Dr. Mukarram Zaidi testified Monday at a hearing by the Law Society of Alberta that an "emotionally charged" Tyler Shandro, while he was health minister showed up at his house with his wife and demanded he deleted a social media post.
However, Shandro claims he wasn't crying and the post was meant to attack him and his wife after the doctor was disgruntled about doctor fee payments from the government.
The post on social media pictured Shandro with a thought balloon above his head.
"So every Albertan that I can kick off health care is another client we can sign up for Vital Partners. We're going to be rich," the thought balloon read.
Andrea Shandro is the co-founder/Principal of Vital Partners. The business offers group health benefits such as dental and massage.
“He was crying, emotionally charged, his wife was holding him,” Zaidi testified Tuesday.
Shandro faces three misconduct citations under the Legal Profession Act for different incidents.
It is also alleged Shandro used his position to obtain personal cell phone numbers, contacted one or more members of the public outside regular working hours using that information, and it's alleged Shandro responded to an email from a member of the public addressed to his wife by threatening to refer that individual to the authorities if they did not address future correspondence to his office as minister of Health.
The hearing, which takes place Tuesday and Wednesday will determine if he “behaved inappropriately by engaging in conduct that brings the reputation of the profession into disrepute.”
Zaidi claimed it was evening time and his kids were playing basketball when a man (Shandro) showed up at his house and asked his children to speak with him.
"Is your father at home I would like to have a private conversation with him," Shandro's lawyer Grant Stapon told the society those were the first words the minister said during the incident.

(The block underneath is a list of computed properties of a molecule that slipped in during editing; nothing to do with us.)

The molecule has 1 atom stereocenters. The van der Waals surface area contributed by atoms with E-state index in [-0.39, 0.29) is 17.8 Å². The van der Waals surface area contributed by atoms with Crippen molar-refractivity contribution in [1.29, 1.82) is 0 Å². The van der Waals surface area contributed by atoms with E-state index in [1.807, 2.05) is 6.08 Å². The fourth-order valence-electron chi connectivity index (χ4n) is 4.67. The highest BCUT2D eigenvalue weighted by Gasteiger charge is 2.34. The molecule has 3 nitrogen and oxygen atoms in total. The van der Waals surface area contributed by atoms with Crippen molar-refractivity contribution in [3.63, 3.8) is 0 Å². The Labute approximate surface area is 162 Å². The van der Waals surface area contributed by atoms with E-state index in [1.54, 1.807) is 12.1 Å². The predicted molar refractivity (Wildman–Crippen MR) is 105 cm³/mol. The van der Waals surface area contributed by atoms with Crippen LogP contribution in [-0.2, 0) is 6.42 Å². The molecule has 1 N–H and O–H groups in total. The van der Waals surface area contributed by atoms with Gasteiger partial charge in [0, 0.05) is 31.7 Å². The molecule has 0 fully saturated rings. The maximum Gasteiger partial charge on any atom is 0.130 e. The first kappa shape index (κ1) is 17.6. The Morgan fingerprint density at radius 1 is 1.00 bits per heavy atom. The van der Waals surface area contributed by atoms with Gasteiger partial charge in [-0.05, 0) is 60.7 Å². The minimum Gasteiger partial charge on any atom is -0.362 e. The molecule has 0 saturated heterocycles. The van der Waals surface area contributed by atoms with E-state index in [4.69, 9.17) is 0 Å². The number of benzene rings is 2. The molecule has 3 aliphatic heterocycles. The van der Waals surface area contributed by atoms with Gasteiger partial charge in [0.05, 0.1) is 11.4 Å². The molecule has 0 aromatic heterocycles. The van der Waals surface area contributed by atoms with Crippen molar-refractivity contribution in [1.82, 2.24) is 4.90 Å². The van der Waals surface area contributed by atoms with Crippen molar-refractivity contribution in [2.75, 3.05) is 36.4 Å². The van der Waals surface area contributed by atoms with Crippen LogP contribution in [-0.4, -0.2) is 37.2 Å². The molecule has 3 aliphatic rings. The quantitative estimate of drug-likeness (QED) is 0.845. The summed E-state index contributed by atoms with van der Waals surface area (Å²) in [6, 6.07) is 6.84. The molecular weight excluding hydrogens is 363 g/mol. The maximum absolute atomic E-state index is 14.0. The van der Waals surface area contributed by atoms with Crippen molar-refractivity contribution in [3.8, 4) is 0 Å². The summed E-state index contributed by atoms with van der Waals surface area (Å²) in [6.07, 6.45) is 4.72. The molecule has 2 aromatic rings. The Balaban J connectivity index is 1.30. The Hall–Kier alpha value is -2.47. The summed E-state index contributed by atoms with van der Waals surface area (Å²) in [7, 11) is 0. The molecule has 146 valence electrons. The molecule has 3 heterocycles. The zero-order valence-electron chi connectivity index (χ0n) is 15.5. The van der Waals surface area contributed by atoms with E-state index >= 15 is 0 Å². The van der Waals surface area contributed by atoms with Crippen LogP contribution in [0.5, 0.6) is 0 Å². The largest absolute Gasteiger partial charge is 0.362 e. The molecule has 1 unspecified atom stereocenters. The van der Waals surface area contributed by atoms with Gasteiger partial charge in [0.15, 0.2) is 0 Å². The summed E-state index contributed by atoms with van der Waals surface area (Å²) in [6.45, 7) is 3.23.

Zaidi threw on a coat and some slippers and proceeded to the right of the house to the driveway.
"I said ‘What happened?’ He said ‘Your post. You need to delete your post," Zaidi claimed Shandro said in the initial communication with him.
Zaidi also claimed Shandro told his children to "stay inside the house" something Shandro says he never said.
The exchange would last roughly two minutes, with Zaidi claiming Shandro was "yelling" at him for the entire street to hear. Shandro's lawyer said he was speaking loudly and no one ever came forward to say they witnessed or heard the exchange.
"He doesn't care about us he only wants his money," Zaidi said Shandro's wife said loudly.
Tyler Shandro then explained to Zaidi during the incident that his wife was receiving death threats from his post on social media.
A day before the incident occurred the Alberta Medical Association sent out an email to its members about cyberbullying. Zaidi said he didn't see the email until days after the incident occurred.
Shandro's lawyer claims the doctor made the social media post to embarrass the minister's family, thus helping him in their advocacy with the AMA to lobby the government to increase doctor fees.
"You know me, you know Andrea, why didn't you talk to me," Shando's lawyer claimed he said to the doctor on the day of the incident.
"I understand you're up upset about fees."
The doctor claimed he asked Shando what he should do to make things better.
"You've got to answer that yourself," Shandro's lawyer said his client replied.
"I'll delete it go home," Zaidi replied.
Zaidi then claimed the former Kenney government "villainized him."
Shandro's council will try to prove the post was not about being an advocate for health care, but about trying to embarrass the government and Shandro's family while leveraging the AMA's fight to lobby the government. Council also claimed that Shandro showed up at the doctor's house as a father, and a husband protecting his family.
Zaidi claimed his family heard the conversation outside, but council says otherwise. He would then proceed to speak with CBC and the Alberta NDP party to make the matter public.
Shandro is a lawyer who served as health minister from April 30, 2019, to Sept. 21, 2021.
He was the immigration minister from that date until Feb. 25, 2022, when he was made the Justice minister in Alberta.
"The complaints that have been made are all matters that have been publicly reported," press secretary for the Minister of Justice Ethan Lecavalier-Kidney said.
"Minister Shandro looks forward to resolving the matter through the Law Society of Alberta's complaint process."
The hearing is being held virtually and is expected to last two days, however, it may run a little longer as the doctor first claimed he had only slotted two hours for his questioning and had patients waiting. When asked if he could cancel their appointment he then told the society he had a family friend die and had to attend the 12:30 p.m. service.
The society will call other witnesses after lunch.